Wi-Fi Network

Wi-Fi Explained

Wi-Fi, also spelled WiFi and Wifi, is a wireless networking technology that allows electronic devices to exchange information or connect to the internet wirelessly via radio waves. Wi-Fi is actually a trademarked term meaning IEEE 802.11x (a set of media access control and physical layer standards for defining communication over a wireless local area network in the 2.4, 3.6, and 5 GHz frequency bands). Only those products that complete Wi-Fi Alliance interoperability certification testing can use the Wi-Fi trademark. A wireless network allows for wireless telecommunications to be implemented and administered using radio communication. Wi-Fi uses radio frequency (RF) technology to send and receive information. A Wi-Fi enabled device can connect to the Internet if it is within range of a wireless network and if the network permits this. Routers, Ethernet hubs, or switches often incorporate Wi-Fi access points within them, providing Wi-Fi network service to all devices connected to them through a wireless access point (WAP).

Wi-Fi networks have several advantages over wired networks, including cheaper deployment of local area networks. Networks save a lot of money by not having to run Ethernet cables throughout businesses. In addition, Wi-Fi networks provide access to the Internet in spaces where Ethernet cables are not permitted to run, such as outdoor areas. Wi-Fi chipsets and network interfaces are a worldwide standard; a device that is Wi-Fi enabled can work anywhere in the world. Finally, Wi-Fi Protected Access (WPA2) is considered one of the most secure sources of encryption available.

Wi-Fi Network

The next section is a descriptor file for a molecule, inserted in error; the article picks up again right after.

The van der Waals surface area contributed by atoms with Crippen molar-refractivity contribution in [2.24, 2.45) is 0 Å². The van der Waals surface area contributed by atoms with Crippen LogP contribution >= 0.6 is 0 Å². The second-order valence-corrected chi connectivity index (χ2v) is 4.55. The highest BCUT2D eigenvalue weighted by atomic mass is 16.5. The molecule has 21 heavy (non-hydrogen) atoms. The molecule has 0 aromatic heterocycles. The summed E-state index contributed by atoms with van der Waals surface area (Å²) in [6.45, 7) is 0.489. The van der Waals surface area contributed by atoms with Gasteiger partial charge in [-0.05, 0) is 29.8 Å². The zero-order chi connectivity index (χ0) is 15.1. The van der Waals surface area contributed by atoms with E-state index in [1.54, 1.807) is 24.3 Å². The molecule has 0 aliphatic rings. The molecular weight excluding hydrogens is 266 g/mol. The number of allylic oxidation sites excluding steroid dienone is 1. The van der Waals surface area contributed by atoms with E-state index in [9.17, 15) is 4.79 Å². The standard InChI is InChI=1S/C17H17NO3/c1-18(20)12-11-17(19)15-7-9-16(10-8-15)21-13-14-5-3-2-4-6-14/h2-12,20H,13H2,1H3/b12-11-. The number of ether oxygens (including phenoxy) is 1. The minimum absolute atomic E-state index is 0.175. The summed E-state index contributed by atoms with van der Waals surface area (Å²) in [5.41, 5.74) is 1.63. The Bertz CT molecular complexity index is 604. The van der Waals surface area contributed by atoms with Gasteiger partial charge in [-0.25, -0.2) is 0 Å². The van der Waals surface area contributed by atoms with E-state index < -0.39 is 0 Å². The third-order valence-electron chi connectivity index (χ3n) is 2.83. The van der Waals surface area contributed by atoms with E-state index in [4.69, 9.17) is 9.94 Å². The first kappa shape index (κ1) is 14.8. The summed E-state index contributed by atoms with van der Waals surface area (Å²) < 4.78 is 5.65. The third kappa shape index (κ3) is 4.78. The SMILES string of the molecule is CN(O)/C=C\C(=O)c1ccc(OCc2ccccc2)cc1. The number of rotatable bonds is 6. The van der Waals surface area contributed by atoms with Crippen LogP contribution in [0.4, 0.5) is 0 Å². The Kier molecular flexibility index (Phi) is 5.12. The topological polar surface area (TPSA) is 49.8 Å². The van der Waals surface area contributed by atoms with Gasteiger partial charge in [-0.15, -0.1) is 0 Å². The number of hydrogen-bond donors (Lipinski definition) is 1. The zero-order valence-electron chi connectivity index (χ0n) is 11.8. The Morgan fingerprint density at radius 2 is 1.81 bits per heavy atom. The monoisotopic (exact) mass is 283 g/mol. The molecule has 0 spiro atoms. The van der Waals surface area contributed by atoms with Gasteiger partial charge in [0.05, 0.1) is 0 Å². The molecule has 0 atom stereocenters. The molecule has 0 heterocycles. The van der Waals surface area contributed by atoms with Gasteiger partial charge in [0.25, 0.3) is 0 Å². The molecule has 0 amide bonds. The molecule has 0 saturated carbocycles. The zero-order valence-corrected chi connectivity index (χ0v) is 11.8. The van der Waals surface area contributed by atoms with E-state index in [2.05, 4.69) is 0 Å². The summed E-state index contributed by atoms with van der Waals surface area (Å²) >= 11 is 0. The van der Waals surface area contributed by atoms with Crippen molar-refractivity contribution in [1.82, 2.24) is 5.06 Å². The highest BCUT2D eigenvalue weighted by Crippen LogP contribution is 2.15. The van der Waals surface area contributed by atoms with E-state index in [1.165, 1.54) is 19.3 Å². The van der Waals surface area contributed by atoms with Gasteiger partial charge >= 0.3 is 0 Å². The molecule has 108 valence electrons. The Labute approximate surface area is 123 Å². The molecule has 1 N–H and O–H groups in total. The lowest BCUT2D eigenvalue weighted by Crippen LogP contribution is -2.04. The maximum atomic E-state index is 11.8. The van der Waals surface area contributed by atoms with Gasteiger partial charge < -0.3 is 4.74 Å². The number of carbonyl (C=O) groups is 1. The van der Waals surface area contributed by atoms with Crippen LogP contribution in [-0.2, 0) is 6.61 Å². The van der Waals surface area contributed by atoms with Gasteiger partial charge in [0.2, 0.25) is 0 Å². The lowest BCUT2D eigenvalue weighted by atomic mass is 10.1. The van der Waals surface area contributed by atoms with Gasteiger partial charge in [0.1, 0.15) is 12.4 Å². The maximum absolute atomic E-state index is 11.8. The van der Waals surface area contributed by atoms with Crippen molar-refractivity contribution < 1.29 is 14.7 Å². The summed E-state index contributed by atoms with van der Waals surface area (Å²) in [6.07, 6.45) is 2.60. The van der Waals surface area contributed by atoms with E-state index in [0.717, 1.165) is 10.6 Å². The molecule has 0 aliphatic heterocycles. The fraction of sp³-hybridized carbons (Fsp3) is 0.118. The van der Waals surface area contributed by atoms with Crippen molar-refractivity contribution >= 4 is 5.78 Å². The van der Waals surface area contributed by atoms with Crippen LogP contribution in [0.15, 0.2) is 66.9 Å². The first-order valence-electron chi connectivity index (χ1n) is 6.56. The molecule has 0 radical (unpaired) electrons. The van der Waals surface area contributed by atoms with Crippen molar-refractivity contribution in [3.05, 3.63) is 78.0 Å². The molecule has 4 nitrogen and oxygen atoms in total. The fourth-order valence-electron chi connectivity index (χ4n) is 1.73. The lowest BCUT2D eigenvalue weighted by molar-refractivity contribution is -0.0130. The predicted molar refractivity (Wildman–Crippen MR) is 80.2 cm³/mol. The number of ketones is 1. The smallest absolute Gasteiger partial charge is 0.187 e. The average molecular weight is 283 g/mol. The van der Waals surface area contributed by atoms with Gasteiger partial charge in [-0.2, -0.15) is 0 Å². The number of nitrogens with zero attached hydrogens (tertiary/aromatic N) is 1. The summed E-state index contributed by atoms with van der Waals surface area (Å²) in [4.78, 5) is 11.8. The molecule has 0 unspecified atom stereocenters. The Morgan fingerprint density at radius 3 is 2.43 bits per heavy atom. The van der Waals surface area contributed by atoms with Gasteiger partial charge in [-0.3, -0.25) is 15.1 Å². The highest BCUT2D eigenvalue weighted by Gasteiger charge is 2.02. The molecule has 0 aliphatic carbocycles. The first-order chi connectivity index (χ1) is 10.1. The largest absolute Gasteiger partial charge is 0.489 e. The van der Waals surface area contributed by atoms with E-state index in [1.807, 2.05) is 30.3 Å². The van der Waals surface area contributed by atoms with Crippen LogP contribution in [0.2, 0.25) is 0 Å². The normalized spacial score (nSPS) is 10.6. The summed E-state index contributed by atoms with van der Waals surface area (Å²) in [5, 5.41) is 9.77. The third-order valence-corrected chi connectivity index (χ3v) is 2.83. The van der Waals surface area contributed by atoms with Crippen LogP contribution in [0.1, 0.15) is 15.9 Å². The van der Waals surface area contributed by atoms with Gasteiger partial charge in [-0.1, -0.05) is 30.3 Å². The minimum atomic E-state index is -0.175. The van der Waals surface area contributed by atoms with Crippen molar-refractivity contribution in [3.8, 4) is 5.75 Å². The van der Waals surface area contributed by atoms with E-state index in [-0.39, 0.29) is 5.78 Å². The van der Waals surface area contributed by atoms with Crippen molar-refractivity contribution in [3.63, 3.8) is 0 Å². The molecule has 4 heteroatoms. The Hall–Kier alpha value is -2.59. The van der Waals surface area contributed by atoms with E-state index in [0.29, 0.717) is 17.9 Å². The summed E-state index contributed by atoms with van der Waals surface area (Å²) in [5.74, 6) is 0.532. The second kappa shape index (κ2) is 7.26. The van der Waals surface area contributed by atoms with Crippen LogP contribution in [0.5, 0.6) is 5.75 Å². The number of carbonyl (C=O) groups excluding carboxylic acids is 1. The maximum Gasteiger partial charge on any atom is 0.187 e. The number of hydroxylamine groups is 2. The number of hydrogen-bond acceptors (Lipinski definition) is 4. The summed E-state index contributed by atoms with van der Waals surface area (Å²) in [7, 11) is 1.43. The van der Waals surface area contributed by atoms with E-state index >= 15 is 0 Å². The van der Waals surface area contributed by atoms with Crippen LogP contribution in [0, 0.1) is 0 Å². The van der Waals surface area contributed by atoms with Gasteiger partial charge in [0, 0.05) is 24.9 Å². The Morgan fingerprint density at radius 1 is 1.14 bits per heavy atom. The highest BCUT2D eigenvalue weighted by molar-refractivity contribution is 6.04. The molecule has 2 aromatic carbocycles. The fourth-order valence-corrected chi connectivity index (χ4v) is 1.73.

While Wi-Fi networks have their advantages, there are plenty of limitations as well. The main limitation is the range of a Wi-Fi network. Ranges vary within the frequency band, but all ranges are within a few hundred feet. In addition, Wi-Fi consumes more power than many other technologies. Wi-Fi connections can be slow or disrupted due to interference or by having similar devices on the network in the same area. In other words, Wi-Fi networks can become congested with users in high-density areas. Devices that work on the same band the Wi-Fi network is on can interfere with the transmission. For example, many Wi-Fi networks run on the 2.4 GHz band, and they share that band with Bluetooth devices, cordless phones, baby monitors, and even microwave ovens - all which can disrupt the signal. Finally, the main limitation to Wi-Fi is the data security risks it poses. Although WPA and WPA2 encryption is considered very secure, the most popular for Wi-Fi encryption is Wired Equivalent Privacy (WEP). This type of encryption is easily breakable, providing open access to a local area network for other devices to monitor and record data.